(this is my condensed marathon story...re-written because I cannot find the file in which the full version is saved. Sigh...)
My only goal at mile 23 was to not let the street cleaner pass me. I had heard it for a while, coming up behind me, sucking up and scouring the debris from the Chicago street. But, like most every goal I had at the start of the race, this one eluded me in a cloud of black smoke and stench.
And I started crying. Again. I had pretty much given up trying not to cry at this point. I had been crying on and off throughout the race. First, my tears were of joy and happiness and just being overwhelmed by the sheer size of the mass of humanity surrounding me. Runners, millions cheering, the theme from "Rocky" blaring...it was too much. Who doesn't get choked up when they hear "Gonna Fly Now"?
So, yeah. I was crying again. Only, these tears were of disappointment and thirst and hunger and agony. WHY?!?! Why was I doing this, again?
Something about bucket lists and wanting to rediscover my inner athlete and oh yeah, lose weight.
What an idiot.
I looked up at the street sweeper as it lumbered past and I saw the driver was gesturing to me. Sweaty, dirty and humiliated, I was in no mood to be laughed at by some guy in sanitation.
I looked again, too tired to flip the guy off, but wanting to and I saw it: Three fingers. Three miles to go. Then, a thumbs up and a smile as he rolled past.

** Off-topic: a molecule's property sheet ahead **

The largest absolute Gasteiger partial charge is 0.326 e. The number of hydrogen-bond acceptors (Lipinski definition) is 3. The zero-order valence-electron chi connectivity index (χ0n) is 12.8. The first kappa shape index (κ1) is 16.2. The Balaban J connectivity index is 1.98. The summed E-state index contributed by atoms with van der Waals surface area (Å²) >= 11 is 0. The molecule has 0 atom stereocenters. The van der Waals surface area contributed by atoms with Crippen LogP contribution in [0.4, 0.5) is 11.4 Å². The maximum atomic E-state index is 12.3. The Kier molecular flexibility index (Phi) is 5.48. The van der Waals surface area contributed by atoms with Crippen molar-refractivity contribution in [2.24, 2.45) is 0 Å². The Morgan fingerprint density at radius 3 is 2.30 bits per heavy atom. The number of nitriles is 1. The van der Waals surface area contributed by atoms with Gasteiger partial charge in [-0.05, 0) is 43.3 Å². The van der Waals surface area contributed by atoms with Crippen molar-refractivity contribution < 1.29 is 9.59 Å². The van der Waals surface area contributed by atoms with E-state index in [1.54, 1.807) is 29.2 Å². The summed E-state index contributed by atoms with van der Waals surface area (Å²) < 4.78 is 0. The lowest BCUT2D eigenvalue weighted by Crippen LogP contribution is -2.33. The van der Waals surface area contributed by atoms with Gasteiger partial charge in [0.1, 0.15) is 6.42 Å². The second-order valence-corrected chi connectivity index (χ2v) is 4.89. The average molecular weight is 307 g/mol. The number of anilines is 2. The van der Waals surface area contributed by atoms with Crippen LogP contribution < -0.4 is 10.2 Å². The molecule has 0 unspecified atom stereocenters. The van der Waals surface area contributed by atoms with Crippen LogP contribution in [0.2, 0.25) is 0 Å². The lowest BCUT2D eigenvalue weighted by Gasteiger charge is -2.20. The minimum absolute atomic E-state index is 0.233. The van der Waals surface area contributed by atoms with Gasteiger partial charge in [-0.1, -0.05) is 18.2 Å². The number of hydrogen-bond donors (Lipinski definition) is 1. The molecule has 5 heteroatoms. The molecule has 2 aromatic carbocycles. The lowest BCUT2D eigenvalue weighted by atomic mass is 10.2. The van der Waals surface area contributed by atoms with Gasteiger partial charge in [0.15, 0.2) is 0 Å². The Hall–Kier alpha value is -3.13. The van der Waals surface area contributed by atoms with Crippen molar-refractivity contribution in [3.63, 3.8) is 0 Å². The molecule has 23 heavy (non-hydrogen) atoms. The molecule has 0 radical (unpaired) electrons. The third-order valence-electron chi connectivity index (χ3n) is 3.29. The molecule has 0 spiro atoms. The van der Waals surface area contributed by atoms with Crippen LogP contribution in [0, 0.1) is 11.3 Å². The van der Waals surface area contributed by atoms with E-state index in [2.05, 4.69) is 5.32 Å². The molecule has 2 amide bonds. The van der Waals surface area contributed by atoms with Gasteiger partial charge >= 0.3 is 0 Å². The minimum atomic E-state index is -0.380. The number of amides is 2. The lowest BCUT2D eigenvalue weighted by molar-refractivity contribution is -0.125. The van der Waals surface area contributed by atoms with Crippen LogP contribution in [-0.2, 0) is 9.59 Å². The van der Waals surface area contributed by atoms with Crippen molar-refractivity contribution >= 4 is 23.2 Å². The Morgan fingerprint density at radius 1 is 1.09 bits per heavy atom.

I still get emotional thinking about that moment.
He could have laughed. He could have ignored me. Instead, he chose to cheer me on, my only fan besides poor Yuyi, who was running behind me, afraid to leave me alone.
I smiled for the first time in miles and miles. I reached down and found some previously untapped reserve of determination and picked up the pace.
I finished that race, the 2004 Chicago Marathon, in eight hours, three minutes and 51 seconds.
I was the last official finisher. Go ahead, Google it.
If you don't believe that, here's the article that some douchey writer from the Tribune wrote after he interviewed me by phone. He stole all my best lines AND called me a "terrified homemaker". Jerk.
That was not the plan. Finishing? Yes. Last? No.
It is here where I will say that something like 800 people dropped out of the race or finished after they picked up the carpet with the timer, which was, literally, the second after I crossed. The guy was actually picking it up when Yuyi and I were approaching. But, seeing us, he called us over and said "step on it!". So, we did and there you go.
But, I finished what I had started six months earlier when I first saw the flier advertising training with the AIDS Marathon team. I guess that is what matters; sticking to it. That cheesy ad "Just Do It"? Yeah. That's me. :)
I think it's time to dust off the old running shoes and set a new goal.
2014 will be the year that I reclaim my badassedness.
You can bet on that.